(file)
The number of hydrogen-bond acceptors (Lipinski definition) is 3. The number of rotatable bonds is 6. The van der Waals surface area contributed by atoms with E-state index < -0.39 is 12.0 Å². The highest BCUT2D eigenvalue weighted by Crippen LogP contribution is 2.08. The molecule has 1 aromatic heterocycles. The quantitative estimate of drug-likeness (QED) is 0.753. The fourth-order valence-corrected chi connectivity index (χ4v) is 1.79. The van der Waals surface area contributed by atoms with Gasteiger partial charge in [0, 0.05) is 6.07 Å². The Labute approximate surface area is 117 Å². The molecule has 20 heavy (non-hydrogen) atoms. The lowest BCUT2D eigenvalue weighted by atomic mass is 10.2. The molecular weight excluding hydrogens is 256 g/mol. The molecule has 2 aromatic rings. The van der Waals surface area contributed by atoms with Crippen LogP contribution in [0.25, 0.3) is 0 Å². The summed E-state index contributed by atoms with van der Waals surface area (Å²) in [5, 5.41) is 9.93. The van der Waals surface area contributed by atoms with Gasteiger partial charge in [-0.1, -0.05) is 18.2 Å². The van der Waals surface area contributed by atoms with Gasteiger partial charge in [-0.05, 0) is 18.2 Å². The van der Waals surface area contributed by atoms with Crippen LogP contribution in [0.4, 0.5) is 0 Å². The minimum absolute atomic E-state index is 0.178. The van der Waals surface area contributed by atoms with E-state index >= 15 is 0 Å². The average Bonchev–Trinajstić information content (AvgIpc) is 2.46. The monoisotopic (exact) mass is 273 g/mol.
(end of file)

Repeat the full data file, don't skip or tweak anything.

The number of hydrogen-bond acceptors (Lipinski definition) is 3. The number of rotatable bonds is 6. The van der Waals surface area contributed by atoms with E-state index < -0.39 is 12.0 Å². The highest BCUT2D eigenvalue weighted by Crippen LogP contribution is 2.08. The molecule has 1 aromatic heterocycles. The quantitative estimate of drug-likeness (QED) is 0.753. The fourth-order valence-corrected chi connectivity index (χ4v) is 1.79. The van der Waals surface area contributed by atoms with Gasteiger partial charge in [0, 0.05) is 6.07 Å². The Labute approximate surface area is 117 Å². The molecule has 20 heavy (non-hydrogen) atoms. The lowest BCUT2D eigenvalue weighted by atomic mass is 10.2. The molecular weight excluding hydrogens is 256 g/mol. The molecule has 2 aromatic rings. The van der Waals surface area contributed by atoms with Crippen LogP contribution in [0.25, 0.3) is 0 Å². The summed E-state index contributed by atoms with van der Waals surface area (Å²) in [5, 5.41) is 9.93. The van der Waals surface area contributed by atoms with Gasteiger partial charge in [-0.1, -0.05) is 18.2 Å². The van der Waals surface area contributed by atoms with Gasteiger partial charge in [-0.05, 0) is 18.2 Å². The van der Waals surface area contributed by atoms with Crippen LogP contribution in [0.4, 0.5) is 0 Å². The minimum absolute atomic E-state index is 0.178. The van der Waals surface area contributed by atoms with E-state index >= 15 is 0 Å². The average Bonchev–Trinajstić information content (AvgIpc) is 2.46. The monoisotopic (exact) mass is 273 g/mol.